Step into 00100 Pizza‘s small shop off Piazza Santa Maria Liberatrice in Testaccio and you’ll quickly find that it’s impossible to leave without trying a little of everything. Case in point: when I went to talk to Roberto, 00100’s kitchen manager, I left with two supplì, and then later in the evening I somehow managed to return to eat yet another! Their supplì, risotto bursting out of its breaded, fried shells, are impossible to resist. And then there’s the variety of flavours that can keep anyone coming back for more.
Right next door to where customers line up for trapizzini (which I’ll soon explain), pizza-by-the-slice and supplì is the small kitchen where all the magic happens. Along the far wall Roberto stood in front of a counter littered with cooking utensils, rolling risotto into balls, passing these into bread crumbs while we talked. Roberto has worked for 00100 for three out of the five years that the place has been open. He explained that the four partners who opened this small pizzeria also are the masterminds behind a larger pizzeria called Sforno, often touted as where to eat some of Rome’s best pizza.
What is the Trapizzino?
But here at 00100 Pizza, Roberto said it’s the trapizzini that most of the customers come for. An invention of Stefano Callegari—one of the founders—a trapizzino is a corner of pizza bianca sliced open, heated, then stuffed with ladlefuls of Roman cuisine such as polpette al sugo (meatballs in sauce) or pollo ai pepperoni (chicken with peppers). The word “trapizzino” itself comes from the combination of “tramezzino” (a half sandwich without crust served at almost every bar in Rome) and “pizza”.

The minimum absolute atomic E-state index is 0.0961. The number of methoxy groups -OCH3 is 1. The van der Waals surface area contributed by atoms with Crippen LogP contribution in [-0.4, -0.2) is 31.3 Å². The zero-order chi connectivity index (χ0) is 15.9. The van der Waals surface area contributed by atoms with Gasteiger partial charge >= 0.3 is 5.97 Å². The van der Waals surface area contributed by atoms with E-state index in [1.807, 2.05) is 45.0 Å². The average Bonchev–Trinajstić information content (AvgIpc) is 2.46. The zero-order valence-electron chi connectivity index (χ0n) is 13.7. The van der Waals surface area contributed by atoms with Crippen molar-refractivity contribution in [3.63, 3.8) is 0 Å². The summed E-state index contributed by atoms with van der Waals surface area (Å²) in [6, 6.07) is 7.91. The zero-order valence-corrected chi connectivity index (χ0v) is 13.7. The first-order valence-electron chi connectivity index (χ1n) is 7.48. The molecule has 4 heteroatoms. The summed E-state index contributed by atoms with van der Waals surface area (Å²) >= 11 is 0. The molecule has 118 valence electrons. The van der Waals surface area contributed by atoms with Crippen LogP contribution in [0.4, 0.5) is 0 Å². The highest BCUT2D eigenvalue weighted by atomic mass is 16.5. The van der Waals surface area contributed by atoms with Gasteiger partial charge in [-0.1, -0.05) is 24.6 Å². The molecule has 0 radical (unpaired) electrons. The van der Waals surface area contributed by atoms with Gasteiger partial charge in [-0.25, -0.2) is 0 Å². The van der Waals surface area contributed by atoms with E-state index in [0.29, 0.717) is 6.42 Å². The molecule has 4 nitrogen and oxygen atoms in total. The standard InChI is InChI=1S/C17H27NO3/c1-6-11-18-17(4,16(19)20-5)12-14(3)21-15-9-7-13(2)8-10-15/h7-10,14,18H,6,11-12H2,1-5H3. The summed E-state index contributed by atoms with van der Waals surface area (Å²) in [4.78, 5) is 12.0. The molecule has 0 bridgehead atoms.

What is Supplì?
And though supplì can be found all around Rome, it’s rare to find a restaurant or a pizza taglio place that does them as well as those at 00100 Pizza. For starters, each supplì at 00100 is made by hand—Roberto’s hands. It’s all too common in Rome when confronted with an attack of hunger and the subsequent craving for a supplì, to only find supplì at the pizza taglio shop or snack bar that were not handmade but frozen. The sad fact is that most of the supplì served throughout Rome were frozen, and that’s probably because making supplì is a lot of work, as Roberto aptly demonstrated.
First the sauce must be made. For example, the classic supplì starts with a tomato-based ragu. The ortolano has a base of tomato sauce, eggplant and zucchini. And Roberto’s favourite, the amatriciana, begins with the classic Roman pasta sauce it was named for, which is made with guanciale (pork cheek), onions and tomatoes. Once the sauce has cooked, Roberto adds the short grain rice, such as cannaroli, to make a thick risotto. Then it’s time for Roberto to dig in. He shapes each supplì in his hands, different shapes for different varieties. Surprisingly there isn’t much difference in size—they weigh in at about 100 grams each. Though when you look closer at all the classic supplì, for example, it’s easy to see there isn’t a mechanical conformity. (And this is a good way to tell if you’re getting fresh or frozen supplì: if they all look exactly the same, most likely they were produced in a factory).
Some supplì are formed around a piece of cheese. The amatriciana has a healthy chunk of pecorino romano at its centre, and the classic supplì is filled with mozzarella. When all the balls are lined up each is dipped in egg and then breaded with bread crumbs. And finally, right before they are presented at the front counter, they are dropped into the frier, cooked to a delicate, delicious crispness. So if you find yourself in Testaccio, head over to 00100 Pizza to complete the life-cycle of Roberto’s masterful supplì.
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